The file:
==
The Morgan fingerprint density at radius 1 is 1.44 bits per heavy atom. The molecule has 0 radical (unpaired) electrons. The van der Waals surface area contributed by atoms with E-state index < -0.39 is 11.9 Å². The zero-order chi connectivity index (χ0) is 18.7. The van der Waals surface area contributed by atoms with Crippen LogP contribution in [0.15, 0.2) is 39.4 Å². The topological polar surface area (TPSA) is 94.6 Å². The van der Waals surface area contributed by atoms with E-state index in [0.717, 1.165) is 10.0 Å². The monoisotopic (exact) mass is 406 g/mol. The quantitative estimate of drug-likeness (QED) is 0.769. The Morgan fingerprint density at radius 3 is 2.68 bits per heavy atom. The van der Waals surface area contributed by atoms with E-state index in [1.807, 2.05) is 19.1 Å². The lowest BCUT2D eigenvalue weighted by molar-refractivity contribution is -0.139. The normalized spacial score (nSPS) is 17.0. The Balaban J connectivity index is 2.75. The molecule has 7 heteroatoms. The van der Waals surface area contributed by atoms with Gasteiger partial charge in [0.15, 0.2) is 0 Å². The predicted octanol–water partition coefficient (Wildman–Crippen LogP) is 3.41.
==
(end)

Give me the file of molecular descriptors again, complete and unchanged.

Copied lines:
The Morgan fingerprint density at radius 1 is 1.44 bits per heavy atom. The molecule has 0 radical (unpaired) electrons. The van der Waals surface area contributed by atoms with E-state index < -0.39 is 11.9 Å². The zero-order chi connectivity index (χ0) is 18.7. The van der Waals surface area contributed by atoms with Crippen LogP contribution in [0.15, 0.2) is 39.4 Å². The topological polar surface area (TPSA) is 94.6 Å². The van der Waals surface area contributed by atoms with E-state index in [0.717, 1.165) is 10.0 Å². The monoisotopic (exact) mass is 406 g/mol. The quantitative estimate of drug-likeness (QED) is 0.769. The Morgan fingerprint density at radius 3 is 2.68 bits per heavy atom. The van der Waals surface area contributed by atoms with E-state index in [1.807, 2.05) is 19.1 Å². The lowest BCUT2D eigenvalue weighted by molar-refractivity contribution is -0.139. The normalized spacial score (nSPS) is 17.0. The Balaban J connectivity index is 2.75. The molecule has 7 heteroatoms. The van der Waals surface area contributed by atoms with Gasteiger partial charge in [0.15, 0.2) is 0 Å². The predicted octanol–water partition coefficient (Wildman–Crippen LogP) is 3.41.